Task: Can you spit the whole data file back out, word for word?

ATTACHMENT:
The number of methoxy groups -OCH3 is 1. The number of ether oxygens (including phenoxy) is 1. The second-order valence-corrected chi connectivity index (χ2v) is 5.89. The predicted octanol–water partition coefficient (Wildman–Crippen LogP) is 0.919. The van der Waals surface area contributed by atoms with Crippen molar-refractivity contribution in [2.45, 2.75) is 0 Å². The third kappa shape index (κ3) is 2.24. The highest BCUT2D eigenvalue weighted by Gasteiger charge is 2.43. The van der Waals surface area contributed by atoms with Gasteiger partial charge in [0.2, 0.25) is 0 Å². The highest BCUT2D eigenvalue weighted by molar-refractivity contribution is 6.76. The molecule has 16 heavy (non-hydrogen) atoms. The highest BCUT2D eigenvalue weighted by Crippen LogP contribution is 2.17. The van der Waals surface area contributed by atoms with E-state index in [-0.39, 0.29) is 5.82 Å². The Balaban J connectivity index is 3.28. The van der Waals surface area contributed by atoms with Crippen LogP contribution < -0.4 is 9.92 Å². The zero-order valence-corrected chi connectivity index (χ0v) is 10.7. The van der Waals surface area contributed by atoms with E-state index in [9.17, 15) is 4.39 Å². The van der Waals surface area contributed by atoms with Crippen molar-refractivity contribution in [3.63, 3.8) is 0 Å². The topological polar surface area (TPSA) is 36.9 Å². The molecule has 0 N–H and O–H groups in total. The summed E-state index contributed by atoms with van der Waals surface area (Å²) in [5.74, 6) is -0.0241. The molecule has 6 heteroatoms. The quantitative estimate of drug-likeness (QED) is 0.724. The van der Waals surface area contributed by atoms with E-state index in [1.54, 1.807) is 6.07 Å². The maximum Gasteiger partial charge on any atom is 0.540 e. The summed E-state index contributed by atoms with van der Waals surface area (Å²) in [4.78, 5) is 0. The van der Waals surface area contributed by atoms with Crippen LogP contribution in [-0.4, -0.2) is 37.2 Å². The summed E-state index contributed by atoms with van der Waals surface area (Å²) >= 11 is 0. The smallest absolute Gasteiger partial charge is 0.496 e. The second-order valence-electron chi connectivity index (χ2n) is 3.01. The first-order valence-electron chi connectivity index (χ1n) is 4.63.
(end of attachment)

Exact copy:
The number of methoxy groups -OCH3 is 1. The number of ether oxygens (including phenoxy) is 1. The second-order valence-corrected chi connectivity index (χ2v) is 5.89. The predicted octanol–water partition coefficient (Wildman–Crippen LogP) is 0.919. The van der Waals surface area contributed by atoms with Crippen molar-refractivity contribution in [2.45, 2.75) is 0 Å². The third kappa shape index (κ3) is 2.24. The highest BCUT2D eigenvalue weighted by Gasteiger charge is 2.43. The van der Waals surface area contributed by atoms with Gasteiger partial charge in [0.2, 0.25) is 0 Å². The highest BCUT2D eigenvalue weighted by molar-refractivity contribution is 6.76. The molecule has 16 heavy (non-hydrogen) atoms. The highest BCUT2D eigenvalue weighted by Crippen LogP contribution is 2.17. The van der Waals surface area contributed by atoms with E-state index in [-0.39, 0.29) is 5.82 Å². The Balaban J connectivity index is 3.28. The van der Waals surface area contributed by atoms with Crippen LogP contribution < -0.4 is 9.92 Å². The zero-order valence-corrected chi connectivity index (χ0v) is 10.7. The van der Waals surface area contributed by atoms with E-state index in [9.17, 15) is 4.39 Å². The van der Waals surface area contributed by atoms with Crippen molar-refractivity contribution in [3.63, 3.8) is 0 Å². The topological polar surface area (TPSA) is 36.9 Å². The molecule has 0 N–H and O–H groups in total. The summed E-state index contributed by atoms with van der Waals surface area (Å²) in [5.74, 6) is -0.0241. The molecule has 6 heteroatoms. The quantitative estimate of drug-likeness (QED) is 0.724. The van der Waals surface area contributed by atoms with E-state index in [1.54, 1.807) is 6.07 Å². The maximum Gasteiger partial charge on any atom is 0.540 e. The summed E-state index contributed by atoms with van der Waals surface area (Å²) in [4.78, 5) is 0. The van der Waals surface area contributed by atoms with Crippen LogP contribution in [-0.4, -0.2) is 37.2 Å². The summed E-state index contributed by atoms with van der Waals surface area (Å²) >= 11 is 0. The smallest absolute Gasteiger partial charge is 0.496 e. The second-order valence-electron chi connectivity index (χ2n) is 3.01. The first-order valence-electron chi connectivity index (χ1n) is 4.63.